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Rules for Anchorites

Letters from Proxima Thule

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He's not jealous, but he does cherish, like Brian Aldiss, Barry Malzberg and others, a vision of sf that is not congruent with reality, and every so often complains that iit Still Isn't Right Dammit. Sadly (or happily for those of us who like fun) it never will be.

Sf contains progressive elements, but also deeply small-c conservative ones. It looks forward, but it does it very often by looking backward. And while it may be an ideal field for books that are hard to read, leave you unsatisfied, uncomfortable or actively enraged, and engage on the deepest existential level with the ultimate pointlessness and despair of thingy, it's a fact that those are books for a (possibly sizeable) few, and Star Trek novels and such are books for the (much more sizeable) many, and most sf books published fall toward the latter extreme, because they're written to entertain. I think I'm on safe ground saying that.

Now, in presenting to "the world at large" what we regard as the best of our field, literary merit should play a part...but unless we're actually presenting to the Man Booker Prize committee, so should popularity. Priest doesn't get this, or maybe just wishes it weren't true. I feel for him, but no amount of sympathy is going to make me choose The Inverted World over Ringworld, for instance (and I have read both).

And no amount of semi-righteous indignation is going to make sf into a recondite subsection of intellectual literature. Nothing could ever be that that started with Hugo Gernsback and E E Smith. Sorry.

You know, fun and literary/intellectual merit are not actually incompatible. (Nor are popularity and same.) Just sayin'.

Importantly, no award bills itself as being for "the Most Fun Book of the Year" but for the best.


My best memory of Harold Bloom (who tended more toward tweed with elbow patches than full leather jacket) was the day he saw then-Yale Prez Bart Giamatti (Paul's dad, later Commissioner of Baseball--he was a fascinating man) at the length of the corridor in the English building on Campus, trilled: "Bart! My darling!" and went bounding down the hallway to clasp Bart in his arms and kiss him on both cheeks.

Consider that Harold was one of the Skylark-Shaped Jews (very powerful and brilliant tribe). It was a sight to behold. The dancing hippos in "Fantasia"--like that.

Harold never did anything in a small way.

Well, I agree Priest wants SF his way right away, but I'm going to have to disagree on a lot here.

If awards were not about seeking the best in the field, the books that will move us forward, then we'd just go down the bestseller lists and #1 would get an award in each category, for every award. Maybe some avant garde awards would give it to #2 or #3. Awards are about merit, not popularity, by their definition. They often feature books which are ALSO popular, but I don't want an award where the popularity of the book is a consideration, or else excellent books that didn't bust the block would never get any kind of recognition. That's a world where publishing and writing gets winnowed down to the very, very few.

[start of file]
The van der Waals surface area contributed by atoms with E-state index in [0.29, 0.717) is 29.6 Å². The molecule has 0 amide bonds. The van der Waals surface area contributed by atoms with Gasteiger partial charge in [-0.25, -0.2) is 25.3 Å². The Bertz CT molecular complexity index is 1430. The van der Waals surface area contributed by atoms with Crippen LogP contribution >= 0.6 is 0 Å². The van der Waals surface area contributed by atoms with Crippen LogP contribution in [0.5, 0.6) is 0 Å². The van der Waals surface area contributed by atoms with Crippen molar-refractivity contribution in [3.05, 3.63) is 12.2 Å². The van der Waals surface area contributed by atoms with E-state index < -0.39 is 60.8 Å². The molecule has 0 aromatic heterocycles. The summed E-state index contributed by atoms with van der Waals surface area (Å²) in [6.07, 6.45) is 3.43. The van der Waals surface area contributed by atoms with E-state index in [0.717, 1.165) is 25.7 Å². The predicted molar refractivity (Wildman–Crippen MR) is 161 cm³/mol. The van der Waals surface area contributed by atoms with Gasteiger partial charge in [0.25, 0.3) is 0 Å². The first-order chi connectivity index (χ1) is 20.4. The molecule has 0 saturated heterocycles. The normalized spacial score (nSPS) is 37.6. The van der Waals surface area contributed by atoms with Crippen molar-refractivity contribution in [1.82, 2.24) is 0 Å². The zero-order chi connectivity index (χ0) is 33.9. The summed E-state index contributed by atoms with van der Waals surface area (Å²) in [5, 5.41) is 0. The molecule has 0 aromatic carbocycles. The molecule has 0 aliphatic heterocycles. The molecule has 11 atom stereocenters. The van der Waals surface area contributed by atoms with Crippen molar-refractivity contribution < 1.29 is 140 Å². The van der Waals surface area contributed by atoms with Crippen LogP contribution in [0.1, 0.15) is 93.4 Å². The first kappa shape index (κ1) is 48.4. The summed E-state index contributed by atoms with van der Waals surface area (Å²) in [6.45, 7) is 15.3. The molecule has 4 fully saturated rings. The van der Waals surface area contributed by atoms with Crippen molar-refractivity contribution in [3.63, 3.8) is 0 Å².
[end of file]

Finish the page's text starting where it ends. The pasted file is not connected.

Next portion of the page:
Also, I don't think that fun should be the prime metric for good fiction, let alone SF. Yes, fun books are, well, fun. They sell very well. Star Trek novels do (though even when they are very good we don't give them the Hugo, because the authors did not create the worlds, it's a different kind of literature). But frankly, I too would like a genre that also applauds work that tries for something higher and better than fun. Or else I wouldn't bother writing in it, because how much fun is this for the reader is not on my list of super important stuff when writing a book. Maybe I'd sell better if it was, but I want to write books that are the equal of other great books, not take people to the Enterprise for a day, even though some people love that and get excited by it and that's awesome--we all choose what we write.

It doesn't have to be the Booker to have people care about something more than poppy fun. We take this stuff seriously because we want to reward excellence, not simply sales.

Now, I don't even think this is Priest's beef. Embassytown is a lot of things, but fun is not what I'd call it. Stross, while popular and fun, also has a lot of serious stuff to say. Bear sells well, but he's also not what the young folks are reading these days. I can't really speak to the rest of the list.

The fact is, we have an award for the most popular books. It's called the New York Times Bestseller list, and it matters a lot more than the Clarke award in the scheme of things. So everyone can be happy.


It's possible that by mentioning fun I have given the impression that I'm some kind of airhead, in which case it's probably too late to correct that, but I'm going to waffle on a bit more because I never know when to quit.

What does merit mean?

"Nothing could ever be that that started with Hugo Gernsback and E E Smith".

That neatly highlights part of the problem - SF has a dual heritage: one bloodline from the pulps, the other from Mary Shelley via Wells, Huxley, Orwell etc.

I think the role of awards should be to bring to wider attention books of particular merit - if they merely confirm popular opinion by rewarding books that are already flying off the shelves then they surely become a bit pointless?

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